Improve Cyber Security Without Breaking the Bank | Asset College

How Small Businesses Can Improve Cyber Security Without Breaking the Bank

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How Small Businesses Can Improve Cyber Security Without Breaking the Bank

While organizations of all sizes have benefited from the efficiencies and conveniences of taking their business digital, it’s not without risks. Cyber security in today’s hyperconnected world is a necessity for large, medium and small businesses alike. Smaller businesses may be more prone to cyber attacks as they typically have fewer resources dedicated to cybersecurity.

One of the primary motivations for cyber criminals is financial gain. In the last few decades, cyber criminals have grown in technical and operational sophistication, and are a pervasive threat to organizations holding personally identifiable information or payment details. This information allows cyber criminals to profit from fraudulent activity or reselling data. While large businesses with more than 100 people have more data to steal, small businesses may be more attractive targets of opportunity especially for less sophisticated cyber criminals.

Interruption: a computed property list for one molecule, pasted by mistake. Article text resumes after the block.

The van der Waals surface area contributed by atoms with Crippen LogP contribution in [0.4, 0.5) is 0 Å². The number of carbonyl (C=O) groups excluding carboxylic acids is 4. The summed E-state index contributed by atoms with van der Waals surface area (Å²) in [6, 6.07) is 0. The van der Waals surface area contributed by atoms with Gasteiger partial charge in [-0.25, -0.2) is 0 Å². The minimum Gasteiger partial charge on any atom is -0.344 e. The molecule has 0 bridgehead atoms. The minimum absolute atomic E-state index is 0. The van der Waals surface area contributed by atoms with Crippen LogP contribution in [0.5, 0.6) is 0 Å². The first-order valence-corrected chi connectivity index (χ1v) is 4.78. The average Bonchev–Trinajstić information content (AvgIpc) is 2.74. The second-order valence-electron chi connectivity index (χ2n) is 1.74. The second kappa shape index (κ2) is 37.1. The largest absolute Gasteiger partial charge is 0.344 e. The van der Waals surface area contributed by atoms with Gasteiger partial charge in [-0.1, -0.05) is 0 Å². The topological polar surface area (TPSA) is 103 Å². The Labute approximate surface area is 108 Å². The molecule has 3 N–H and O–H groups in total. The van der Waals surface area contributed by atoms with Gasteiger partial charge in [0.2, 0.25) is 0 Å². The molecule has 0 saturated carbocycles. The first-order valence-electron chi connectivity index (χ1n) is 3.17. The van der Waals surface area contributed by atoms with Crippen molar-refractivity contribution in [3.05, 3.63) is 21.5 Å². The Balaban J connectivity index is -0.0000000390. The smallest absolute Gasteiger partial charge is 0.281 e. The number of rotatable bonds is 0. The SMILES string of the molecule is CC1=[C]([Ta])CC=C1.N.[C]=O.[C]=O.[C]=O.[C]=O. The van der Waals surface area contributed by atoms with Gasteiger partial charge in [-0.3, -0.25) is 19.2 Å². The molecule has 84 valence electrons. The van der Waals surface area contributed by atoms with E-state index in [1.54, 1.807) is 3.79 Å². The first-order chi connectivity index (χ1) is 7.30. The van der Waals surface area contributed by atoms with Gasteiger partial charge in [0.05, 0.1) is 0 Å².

Lack of time, budget and knowledge are three common reasons why businesses may not have adequate cyber security today. Implementing the proper tools for protection can sometimes come with a hefty price tag, making it harder for small businesses to obtain the proper tools and education around cybersecurity. However, there are a few simple, cost effective practices to keeping data and devices secure without breaking the bank.

  • Educate employees – Employees can often be the weakest link in a company’s fight against cyberattacks. One of the simplest and most effective ways to protect your business from a cyber attack is to train employees about cyber security frequently. Companies can do this by e-learning, onboarding talks and hosting regular seminars for employees on how to identify potential threats. This preventative measure will help employees to avoid falling victim to phishing and other scams.
  • Multifactor identification – Multifactor identification is easily supported by multiple channels and a quick win when it comes to protecting data on both personal and professional devices. Even if a cybercriminal obtains a person’s password, it will be more difficult to use it when multifactor identification is in place. Using multifactor authentication makes your network a more difficult target, which could be enough of a deterrent for criminals to move on to another target.
  • Implement strong password policies – Creating and enforcing strong password policies is an efficient way to improve cybersecurity. Be sure that all employees change their passwords every 90 days. Additionally, passwords should be complex and no single password should be used for more than one log in. This tedious but effective precautionary measure is a powerhouse against cyberattacks and is a successful way to reduce great risk in an economical way.